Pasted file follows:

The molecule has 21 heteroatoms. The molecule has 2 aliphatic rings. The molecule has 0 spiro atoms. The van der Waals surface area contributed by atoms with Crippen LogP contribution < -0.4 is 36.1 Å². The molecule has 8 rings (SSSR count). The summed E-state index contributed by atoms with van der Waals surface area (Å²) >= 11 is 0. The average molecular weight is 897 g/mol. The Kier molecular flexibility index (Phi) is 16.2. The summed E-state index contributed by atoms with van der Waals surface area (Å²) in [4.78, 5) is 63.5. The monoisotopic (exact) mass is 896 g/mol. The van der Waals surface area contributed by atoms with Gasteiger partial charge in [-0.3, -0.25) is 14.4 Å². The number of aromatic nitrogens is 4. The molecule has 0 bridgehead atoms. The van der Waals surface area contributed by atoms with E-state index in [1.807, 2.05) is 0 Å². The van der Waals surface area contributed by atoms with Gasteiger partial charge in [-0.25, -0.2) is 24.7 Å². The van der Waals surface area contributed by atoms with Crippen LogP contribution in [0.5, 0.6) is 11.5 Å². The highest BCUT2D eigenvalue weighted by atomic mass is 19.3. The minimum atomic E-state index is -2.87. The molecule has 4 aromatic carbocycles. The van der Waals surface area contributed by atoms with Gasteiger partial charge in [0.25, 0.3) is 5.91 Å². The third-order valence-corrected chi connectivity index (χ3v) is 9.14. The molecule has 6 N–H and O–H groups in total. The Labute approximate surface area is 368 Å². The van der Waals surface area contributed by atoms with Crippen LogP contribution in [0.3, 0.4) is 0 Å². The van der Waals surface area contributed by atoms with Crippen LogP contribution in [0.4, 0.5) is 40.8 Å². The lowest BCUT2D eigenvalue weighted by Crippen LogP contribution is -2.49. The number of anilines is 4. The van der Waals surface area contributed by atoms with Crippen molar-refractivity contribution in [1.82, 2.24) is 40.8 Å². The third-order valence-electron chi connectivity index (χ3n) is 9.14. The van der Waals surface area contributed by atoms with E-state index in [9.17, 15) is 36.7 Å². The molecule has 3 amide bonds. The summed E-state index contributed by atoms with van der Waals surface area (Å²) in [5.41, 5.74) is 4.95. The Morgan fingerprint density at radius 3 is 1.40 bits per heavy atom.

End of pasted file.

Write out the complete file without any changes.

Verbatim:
The molecule has 21 heteroatoms. The molecule has 2 aliphatic rings. The molecule has 0 spiro atoms. The van der Waals surface area contributed by atoms with Crippen LogP contribution < -0.4 is 36.1 Å². The molecule has 8 rings (SSSR count). The summed E-state index contributed by atoms with van der Waals surface area (Å²) >= 11 is 0. The average molecular weight is 897 g/mol. The Kier molecular flexibility index (Phi) is 16.2. The summed E-state index contributed by atoms with van der Waals surface area (Å²) in [4.78, 5) is 63.5. The monoisotopic (exact) mass is 896 g/mol. The van der Waals surface area contributed by atoms with Gasteiger partial charge in [-0.3, -0.25) is 14.4 Å². The number of aromatic nitrogens is 4. The molecule has 0 bridgehead atoms. The van der Waals surface area contributed by atoms with E-state index in [1.807, 2.05) is 0 Å². The van der Waals surface area contributed by atoms with Gasteiger partial charge in [-0.25, -0.2) is 24.7 Å². The van der Waals surface area contributed by atoms with Crippen LogP contribution in [0.5, 0.6) is 11.5 Å². The highest BCUT2D eigenvalue weighted by atomic mass is 19.3. The minimum atomic E-state index is -2.87. The molecule has 4 aromatic carbocycles. The van der Waals surface area contributed by atoms with Gasteiger partial charge in [0.25, 0.3) is 5.91 Å². The third-order valence-corrected chi connectivity index (χ3v) is 9.14. The molecule has 6 N–H and O–H groups in total. The Labute approximate surface area is 368 Å². The van der Waals surface area contributed by atoms with Crippen LogP contribution in [0.3, 0.4) is 0 Å². The van der Waals surface area contributed by atoms with Crippen LogP contribution in [0.4, 0.5) is 40.8 Å². The lowest BCUT2D eigenvalue weighted by Crippen LogP contribution is -2.49. The number of anilines is 4. The van der Waals surface area contributed by atoms with Crippen molar-refractivity contribution in [1.82, 2.24) is 40.8 Å². The third-order valence-electron chi connectivity index (χ3n) is 9.14. The van der Waals surface area contributed by atoms with E-state index in [9.17, 15) is 36.7 Å². The molecule has 3 amide bonds. The summed E-state index contributed by atoms with van der Waals surface area (Å²) in [5.41, 5.74) is 4.95. The Morgan fingerprint density at radius 3 is 1.40 bits per heavy atom.